The desire for the powers that be to weaponize every technology ever developed has given rise to the threat of AI with regards to nuclear war without ever questioning why wars are fought in the first place.
The technology that goes into many of our basic household items such as microwaves, stereos, and even water hoses, has been weaponized through directed-energy microwave signals that can fry missile controls, long range acoustic devices and infrasonic devices that can “cause behavior changes at frequencies too low to be audible,” and water cannons that have been forceably dispersing crowds of protesters for decades.
If a technology exists, chances are it has been weaponized, and in many cases it was probably conceived by the military first before it ever became a commercial product (i.e. the internet, duct tape, and GPS).
It is with the same mentality that Artificial Intelligence (AI) is being weaponized, and a new report by the RAND Corporation says that even the perceived threat of AI with regards to nuclear warfare could be more dangerous than the technology itself.
“The effect of AI on nuclear strategy depends as much or more on adversaries’ perceptions of its capabilities as on what it can actually do,” the report reads.
This is based on the idea that was observed by Alfred T. Mahan in 1912 when he said, “force is never more operative than when it is known to exist but is not brandished.”
If a nation has the capability of using AI as part of a nuclear strategy, but does not intend use it, how can its adversary be sure?
Some of the main concerns surrounding AI in warfare, nuclear or otherwise, is that it makes pre-emptive strikes all the more likely and that AI could one day achieve superintelligence and will no longer controlled by humans.
Lets take look at the first scenario about pre-emptive strikes, followed by superintelligences, and finally a look into why wars are fought.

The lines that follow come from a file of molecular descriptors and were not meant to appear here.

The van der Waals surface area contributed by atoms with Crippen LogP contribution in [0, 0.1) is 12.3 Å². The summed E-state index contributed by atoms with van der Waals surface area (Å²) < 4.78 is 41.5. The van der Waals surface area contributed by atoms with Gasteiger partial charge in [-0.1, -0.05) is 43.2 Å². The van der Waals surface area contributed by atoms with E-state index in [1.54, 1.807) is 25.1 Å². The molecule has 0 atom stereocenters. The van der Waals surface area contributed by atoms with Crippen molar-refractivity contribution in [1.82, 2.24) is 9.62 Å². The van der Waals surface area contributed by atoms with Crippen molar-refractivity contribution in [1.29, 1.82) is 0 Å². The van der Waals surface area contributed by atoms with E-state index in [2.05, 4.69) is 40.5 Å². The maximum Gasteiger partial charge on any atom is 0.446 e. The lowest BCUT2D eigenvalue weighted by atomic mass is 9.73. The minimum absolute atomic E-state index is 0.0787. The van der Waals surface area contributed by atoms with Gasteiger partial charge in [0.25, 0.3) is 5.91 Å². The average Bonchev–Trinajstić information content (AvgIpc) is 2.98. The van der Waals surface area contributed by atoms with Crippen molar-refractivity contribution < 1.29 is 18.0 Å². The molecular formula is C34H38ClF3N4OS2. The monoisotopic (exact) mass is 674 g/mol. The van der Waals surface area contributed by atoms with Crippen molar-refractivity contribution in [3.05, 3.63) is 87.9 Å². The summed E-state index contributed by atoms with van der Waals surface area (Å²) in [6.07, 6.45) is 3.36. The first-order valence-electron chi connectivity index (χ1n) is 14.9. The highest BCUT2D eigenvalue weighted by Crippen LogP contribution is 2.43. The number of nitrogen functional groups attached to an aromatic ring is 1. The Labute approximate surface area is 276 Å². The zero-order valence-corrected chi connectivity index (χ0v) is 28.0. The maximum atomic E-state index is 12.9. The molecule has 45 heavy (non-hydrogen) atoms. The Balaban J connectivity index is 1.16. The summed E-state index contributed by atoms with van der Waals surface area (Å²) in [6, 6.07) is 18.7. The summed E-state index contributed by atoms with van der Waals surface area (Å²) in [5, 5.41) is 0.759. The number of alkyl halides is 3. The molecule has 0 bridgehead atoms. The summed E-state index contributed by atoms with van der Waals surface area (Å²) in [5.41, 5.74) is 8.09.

AI as a paradigm shift in nuclear war
Since the end of the Second World War, defense systems have been prioritized to deter attacks rather than actually responding to them after the fact. This has been the model for stability for the past 73 years, but that paradigm is now shifting with the rise of AI and machine learning.
That long-held stability, according to the World Economic Forum (WEF) Global Risk Report 2017, will see a shift towards Automatic Weapons Systems (AWS) and their attacks “will be based on swarming, in which an adversary’s defense system is overwhelmed with a concentrated barrage of coordinated simultaneous attacks.”
What is alarming about this technology is that it disregards the human capacity to want to prevent attacks before they start, which is key for international diplomacy. Instead, defense systems won’t be playing a game of diplomatic chess, but rather they will be responding to constant swarming attacks specifically designed to find every weakness and exploit it to the fullest.
According to the WEF report, these swarm attacks risk “upsetting the global equilibrium by neutralizing the defense systems on which it is founded. This would lead to a very unstable international configuration, encouraging escalation and arms races and the replacement of deterrence by pre-emption.”
The Rand report also mentioned something along the same lines with respect to the Cold War.
“During the Cold War, both the United States and the Soviet Union begrudgingly accepted the condition of mutual assured destruction (MAD)—the premise that any all-out attack would be met with an apocalyptic retaliatory strike ensuring that both societies would be destroyed. MAD was a condition, rather than a strategy— one that both superpowers hoped to escape if possible.”